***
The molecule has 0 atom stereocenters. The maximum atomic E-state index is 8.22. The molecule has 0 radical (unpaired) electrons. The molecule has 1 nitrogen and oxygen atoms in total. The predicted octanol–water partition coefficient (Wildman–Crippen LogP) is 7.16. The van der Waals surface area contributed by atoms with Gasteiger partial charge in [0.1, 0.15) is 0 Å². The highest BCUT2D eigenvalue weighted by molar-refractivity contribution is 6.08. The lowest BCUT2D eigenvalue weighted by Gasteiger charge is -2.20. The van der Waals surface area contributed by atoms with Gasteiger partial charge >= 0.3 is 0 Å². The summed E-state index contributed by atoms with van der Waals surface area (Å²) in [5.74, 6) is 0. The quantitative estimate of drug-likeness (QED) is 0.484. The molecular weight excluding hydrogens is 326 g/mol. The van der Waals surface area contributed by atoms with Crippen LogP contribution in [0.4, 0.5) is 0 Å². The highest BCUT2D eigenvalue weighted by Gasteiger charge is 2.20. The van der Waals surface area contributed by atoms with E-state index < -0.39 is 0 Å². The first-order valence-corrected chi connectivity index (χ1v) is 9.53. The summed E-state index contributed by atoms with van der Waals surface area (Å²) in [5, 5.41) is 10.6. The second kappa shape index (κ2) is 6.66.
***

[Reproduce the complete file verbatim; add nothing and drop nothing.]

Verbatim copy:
The molecule has 0 atom stereocenters. The maximum atomic E-state index is 8.22. The molecule has 0 radical (unpaired) electrons. The molecule has 1 nitrogen and oxygen atoms in total. The predicted octanol–water partition coefficient (Wildman–Crippen LogP) is 7.16. The van der Waals surface area contributed by atoms with Gasteiger partial charge in [0.1, 0.15) is 0 Å². The highest BCUT2D eigenvalue weighted by molar-refractivity contribution is 6.08. The lowest BCUT2D eigenvalue weighted by Gasteiger charge is -2.20. The van der Waals surface area contributed by atoms with Gasteiger partial charge >= 0.3 is 0 Å². The summed E-state index contributed by atoms with van der Waals surface area (Å²) in [5.74, 6) is 0. The quantitative estimate of drug-likeness (QED) is 0.484. The molecular weight excluding hydrogens is 326 g/mol. The van der Waals surface area contributed by atoms with Crippen LogP contribution in [0.4, 0.5) is 0 Å². The highest BCUT2D eigenvalue weighted by Gasteiger charge is 2.20. The van der Waals surface area contributed by atoms with E-state index < -0.39 is 0 Å². The first-order valence-corrected chi connectivity index (χ1v) is 9.53. The summed E-state index contributed by atoms with van der Waals surface area (Å²) in [5, 5.41) is 10.6. The second kappa shape index (κ2) is 6.66.